Figure 2.
Figure 2.
Effect of the activated LHb on c-Fos expression in the brainstem nuclei. A–J, Coronal sections of the LHb (A, F), the RMTg (B, G), the MR (C, H), the DR (D, I), and the VTA/SNc (E, J) of the animals that received injections of PBS (A–E) or DHK (F–J) to the LHb showing the expression of c-Fos (A–J, black), serotonin (5-HT, C, D, H, I, brown), and tyrosine hydroxylase (TH, E, J, brown). C–E, H–J, Insets, Representative cells labeled by 5-HT (C, D, H, I) or by TH (E, J). A, F, Asterisks indicate the medial habenula. G, H, Brackets indicate the RMTg and the MR, respectively. A, B, F, G, Sections were counterstained with neutral red. Aq, Cerebral aqueduct; IPN, interpeduncular nucleus. K–R, Bar graphs represent the mean number of c-Fos(+) cells in the LHb (K) and in the RMTg (L); c-Fos(+)/5-HT(+) cells (M) and c-Fos(+)/5-HT(−) (N) in the MR; c-Fos(+)/5-HT(+) cells (O) and c-Fos(+)/5-HT(−) (P) in the DR; and c-Fos(+)/TH(+) cells (Q) and c-Fos(+)/TH(−) cells (R) in the VTA/SNc of the animals that received injections of PBS (blue, N = 6) or DHK (red, N = 7) to the LHb. *p < 0.05 (two-tailed Mann–Whitney U test). **p < 0.01 (two-tailed Mann–Whitney U test). Error bars indicate SEM. Scale bars: A (applies to B–J), 200 μm; C, inset (applies to D–E, H–J), 10 μm.
Figure 3.
Figure 3.
Acute inhibition of GLT-1 activity in habenular astrocytes exacerbates despair behavior in the tail suspension test. A, A schematic diagram showing the experimental design. After implantation of the receptacle for head restraint and recovery, DHK was bilaterally injected into the LHb via stereotaxic injection under awake conditions 30 min before the tail suspension test (TST). B, C, Coronal sections showing c-Fos expression (black) in the LHb after injections of PBS (B) or DHK (C). Sections were counterstained with neutral red. D, E, Bar graphs showing the mean immobility duration (D) and the mean latency to the first immobility episode (E) of the animals injected with PBS (blue, N = 9) or with DHK (red, N = 5) in the tail suspension test. *p < 0.05 (two-tailed Mann–Whitney U test). Error bars indicate SEM. Scale bars: B (applies to C), 400 μm.
Figure 4.
Figure 4.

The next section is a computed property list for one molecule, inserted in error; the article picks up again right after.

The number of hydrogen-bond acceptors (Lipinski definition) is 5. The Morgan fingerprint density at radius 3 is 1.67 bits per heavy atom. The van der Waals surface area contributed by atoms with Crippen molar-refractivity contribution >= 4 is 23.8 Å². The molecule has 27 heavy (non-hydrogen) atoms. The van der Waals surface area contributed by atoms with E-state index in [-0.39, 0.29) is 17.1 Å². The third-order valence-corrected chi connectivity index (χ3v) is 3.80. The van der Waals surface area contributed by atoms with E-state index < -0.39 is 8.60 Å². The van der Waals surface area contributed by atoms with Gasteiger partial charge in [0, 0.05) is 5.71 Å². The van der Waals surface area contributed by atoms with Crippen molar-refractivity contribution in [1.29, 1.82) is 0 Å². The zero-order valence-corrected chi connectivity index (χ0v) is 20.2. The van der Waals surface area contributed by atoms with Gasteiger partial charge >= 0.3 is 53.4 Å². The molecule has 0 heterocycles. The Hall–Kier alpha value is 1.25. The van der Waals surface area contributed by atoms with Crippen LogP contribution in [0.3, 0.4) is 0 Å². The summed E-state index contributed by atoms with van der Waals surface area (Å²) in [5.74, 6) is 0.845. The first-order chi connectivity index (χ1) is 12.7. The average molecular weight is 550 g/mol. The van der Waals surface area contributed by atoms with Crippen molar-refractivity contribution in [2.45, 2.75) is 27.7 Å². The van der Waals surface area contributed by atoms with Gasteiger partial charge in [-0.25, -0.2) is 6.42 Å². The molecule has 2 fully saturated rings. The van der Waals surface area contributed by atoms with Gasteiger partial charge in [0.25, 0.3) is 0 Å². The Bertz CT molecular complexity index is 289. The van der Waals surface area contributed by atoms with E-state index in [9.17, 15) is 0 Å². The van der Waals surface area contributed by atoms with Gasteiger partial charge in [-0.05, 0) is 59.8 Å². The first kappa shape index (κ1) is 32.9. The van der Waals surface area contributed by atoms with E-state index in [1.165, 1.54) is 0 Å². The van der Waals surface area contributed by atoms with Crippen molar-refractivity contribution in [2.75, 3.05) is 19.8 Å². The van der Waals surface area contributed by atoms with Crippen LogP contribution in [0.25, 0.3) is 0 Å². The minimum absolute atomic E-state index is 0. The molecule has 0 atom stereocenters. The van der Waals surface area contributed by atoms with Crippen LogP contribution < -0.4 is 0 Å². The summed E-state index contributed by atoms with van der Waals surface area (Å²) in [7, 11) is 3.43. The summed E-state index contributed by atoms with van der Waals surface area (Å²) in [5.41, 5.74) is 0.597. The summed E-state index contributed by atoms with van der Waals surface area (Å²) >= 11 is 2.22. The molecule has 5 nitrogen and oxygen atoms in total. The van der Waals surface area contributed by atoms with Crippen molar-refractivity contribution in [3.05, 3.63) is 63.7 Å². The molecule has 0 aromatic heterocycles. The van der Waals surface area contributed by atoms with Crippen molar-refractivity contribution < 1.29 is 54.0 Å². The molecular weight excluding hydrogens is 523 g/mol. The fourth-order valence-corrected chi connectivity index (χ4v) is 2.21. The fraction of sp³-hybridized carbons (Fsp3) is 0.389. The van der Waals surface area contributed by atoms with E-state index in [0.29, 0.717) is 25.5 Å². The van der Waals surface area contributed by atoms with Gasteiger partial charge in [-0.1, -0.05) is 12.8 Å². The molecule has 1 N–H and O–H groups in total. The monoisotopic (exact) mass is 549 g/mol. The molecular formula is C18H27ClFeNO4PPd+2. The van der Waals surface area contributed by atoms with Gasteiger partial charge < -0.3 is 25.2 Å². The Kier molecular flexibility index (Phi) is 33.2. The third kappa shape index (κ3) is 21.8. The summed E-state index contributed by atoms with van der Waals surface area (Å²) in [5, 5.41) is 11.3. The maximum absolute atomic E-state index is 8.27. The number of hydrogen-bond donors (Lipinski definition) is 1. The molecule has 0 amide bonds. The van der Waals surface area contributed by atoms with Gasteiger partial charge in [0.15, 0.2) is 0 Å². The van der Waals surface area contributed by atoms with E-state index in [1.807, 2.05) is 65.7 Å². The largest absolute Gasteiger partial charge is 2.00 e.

Virus-mediated deletion of the GLT-1 gene in habenular astrocytes elicited depressive-like behaviors in the tail suspension test, with increased neuronal excitability. A, A schematic diagram showing the strategy for GLT-1 gene deletion in cells transduced with an AAV vector expressing an EGFP-Cre fusion protein under the control of a GFAP promoter (Pgfap). B–G, Coronal sections of the LHb of GLT-1flox/flox mice with the injection of an EGFP-expressing vector (Hb-control in B–D) or EGFP-Cre-expressing vector (Hb-GLT-1 cKO in E–G) showing the expression of GLT-1 (C, D, F, G, red) and EGFP (B, D, E, G, green). Sections were counterstained with DAPI (D, G, blue). C, F, White brackets indicate the LHb. H, J, Representative activities of the LHb neurons in the Hb-control (H) and Hb-GLT-1 cKO mice (J). I, K, Average spike shape of the neurons shown in H (blue solid line in I) and J (red solid line in K). Shaded areas represent SEM. L, M, Bar graphs represent the mean firing rate (L) and mean spike width (M) of the spikes recorded from the Hb-control (blue, N = 51) and Hb-GLT-1 cKO mice (red, N = 46). N, O, Bar graphs showing the mean immobility duration (N) and latency to the first immobility episode (O) of the Hb-control mice (blue, N = 12), Hb-GLT-1 cKO mice without treatment (red, N = 16), and Hb-GLT-1 cKO mice with vehicle (pink, N = 10) or fluoxetine (purple, N = 11) treatment in the tail suspension test. P, Q, Coronal sections of the LHb of Hb-control (P) and Hb-GLT-1 cKO (Q) mice showing c-Fos expression (black). Sections were counterstained with neutral red. R, Bar graph represents the mean number of c-Fos-expressing cells in the LHb of Hb-control (blue, N = 8) and Hb-GLT-1 cKO (red, N = 6) mice. *p < 0.05 (Tukey's post hoc test for multiple comparisons following one-way ANOVA for four group data and two-tailed Mann–Whitney U test for two group data). **p < 0.01 (Tukey's post hoc test for multiple comparisons following one-way ANOVA). ***p < 0.0001 (two-tailed Mann-Whitney U test). NS, Not significant. Error bars indicate SEM. Scale bars: B (applies to C–G), 200 μm; and P (applies to Q), 200 μm.